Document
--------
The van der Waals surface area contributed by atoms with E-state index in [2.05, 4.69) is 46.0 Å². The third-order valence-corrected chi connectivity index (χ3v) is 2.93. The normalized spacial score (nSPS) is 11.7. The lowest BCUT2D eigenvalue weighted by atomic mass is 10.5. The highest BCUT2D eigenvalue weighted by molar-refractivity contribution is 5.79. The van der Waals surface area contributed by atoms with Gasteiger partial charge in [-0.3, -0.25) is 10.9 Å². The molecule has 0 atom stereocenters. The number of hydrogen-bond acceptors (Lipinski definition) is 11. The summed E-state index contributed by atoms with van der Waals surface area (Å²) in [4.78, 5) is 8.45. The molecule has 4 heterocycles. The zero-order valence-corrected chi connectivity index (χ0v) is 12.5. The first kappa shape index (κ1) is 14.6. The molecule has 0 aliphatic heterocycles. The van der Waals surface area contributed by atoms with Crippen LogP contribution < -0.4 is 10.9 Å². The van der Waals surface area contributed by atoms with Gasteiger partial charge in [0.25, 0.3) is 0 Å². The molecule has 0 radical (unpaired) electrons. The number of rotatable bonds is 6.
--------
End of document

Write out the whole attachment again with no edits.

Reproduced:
The van der Waals surface area contributed by atoms with E-state index in [2.05, 4.69) is 46.0 Å². The third-order valence-corrected chi connectivity index (χ3v) is 2.93. The normalized spacial score (nSPS) is 11.7. The lowest BCUT2D eigenvalue weighted by atomic mass is 10.5. The highest BCUT2D eigenvalue weighted by molar-refractivity contribution is 5.79. The van der Waals surface area contributed by atoms with Gasteiger partial charge in [-0.3, -0.25) is 10.9 Å². The molecule has 0 atom stereocenters. The number of hydrogen-bond acceptors (Lipinski definition) is 11. The summed E-state index contributed by atoms with van der Waals surface area (Å²) in [4.78, 5) is 8.45. The molecule has 4 heterocycles. The zero-order valence-corrected chi connectivity index (χ0v) is 12.5. The first kappa shape index (κ1) is 14.6. The molecule has 0 aliphatic heterocycles. The van der Waals surface area contributed by atoms with Crippen LogP contribution < -0.4 is 10.9 Å². The van der Waals surface area contributed by atoms with Gasteiger partial charge in [0.25, 0.3) is 0 Å². The molecule has 0 radical (unpaired) electrons. The number of rotatable bonds is 6.